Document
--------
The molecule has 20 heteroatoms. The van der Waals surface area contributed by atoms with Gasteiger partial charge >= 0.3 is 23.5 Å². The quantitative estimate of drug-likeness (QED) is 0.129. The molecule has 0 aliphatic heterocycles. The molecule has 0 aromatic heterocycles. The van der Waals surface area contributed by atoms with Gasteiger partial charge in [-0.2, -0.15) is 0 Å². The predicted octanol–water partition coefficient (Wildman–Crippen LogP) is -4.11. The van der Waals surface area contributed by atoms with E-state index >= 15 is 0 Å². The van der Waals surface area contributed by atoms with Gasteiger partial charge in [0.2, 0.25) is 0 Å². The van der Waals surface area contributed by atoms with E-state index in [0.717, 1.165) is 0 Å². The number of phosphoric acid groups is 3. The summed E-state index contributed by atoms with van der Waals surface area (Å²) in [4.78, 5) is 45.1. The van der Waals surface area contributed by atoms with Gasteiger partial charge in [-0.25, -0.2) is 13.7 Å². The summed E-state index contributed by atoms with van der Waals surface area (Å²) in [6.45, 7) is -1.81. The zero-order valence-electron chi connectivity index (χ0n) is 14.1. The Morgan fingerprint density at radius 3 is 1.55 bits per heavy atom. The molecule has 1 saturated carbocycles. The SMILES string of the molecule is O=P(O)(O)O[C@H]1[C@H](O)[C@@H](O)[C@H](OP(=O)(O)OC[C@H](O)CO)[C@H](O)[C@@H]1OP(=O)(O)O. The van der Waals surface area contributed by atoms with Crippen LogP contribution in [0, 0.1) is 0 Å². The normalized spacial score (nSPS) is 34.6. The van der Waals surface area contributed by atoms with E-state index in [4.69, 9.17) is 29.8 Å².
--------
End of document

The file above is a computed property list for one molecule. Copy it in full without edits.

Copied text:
The molecule has 20 heteroatoms. The van der Waals surface area contributed by atoms with Gasteiger partial charge >= 0.3 is 23.5 Å². The quantitative estimate of drug-likeness (QED) is 0.129. The molecule has 0 aliphatic heterocycles. The molecule has 0 aromatic heterocycles. The van der Waals surface area contributed by atoms with Gasteiger partial charge in [-0.2, -0.15) is 0 Å². The predicted octanol–water partition coefficient (Wildman–Crippen LogP) is -4.11. The van der Waals surface area contributed by atoms with E-state index >= 15 is 0 Å². The van der Waals surface area contributed by atoms with Gasteiger partial charge in [0.2, 0.25) is 0 Å². The van der Waals surface area contributed by atoms with E-state index in [0.717, 1.165) is 0 Å². The number of phosphoric acid groups is 3. The summed E-state index contributed by atoms with van der Waals surface area (Å²) in [4.78, 5) is 45.1. The van der Waals surface area contributed by atoms with Gasteiger partial charge in [-0.25, -0.2) is 13.7 Å². The summed E-state index contributed by atoms with van der Waals surface area (Å²) in [6.45, 7) is -1.81. The zero-order valence-electron chi connectivity index (χ0n) is 14.1. The Morgan fingerprint density at radius 3 is 1.55 bits per heavy atom. The molecule has 1 saturated carbocycles. The SMILES string of the molecule is O=P(O)(O)O[C@H]1[C@H](O)[C@@H](O)[C@H](OP(=O)(O)OC[C@H](O)CO)[C@H](O)[C@@H]1OP(=O)(O)O. The van der Waals surface area contributed by atoms with Crippen LogP contribution in [0, 0.1) is 0 Å². The normalized spacial score (nSPS) is 34.6. The van der Waals surface area contributed by atoms with E-state index in [4.69, 9.17) is 29.8 Å².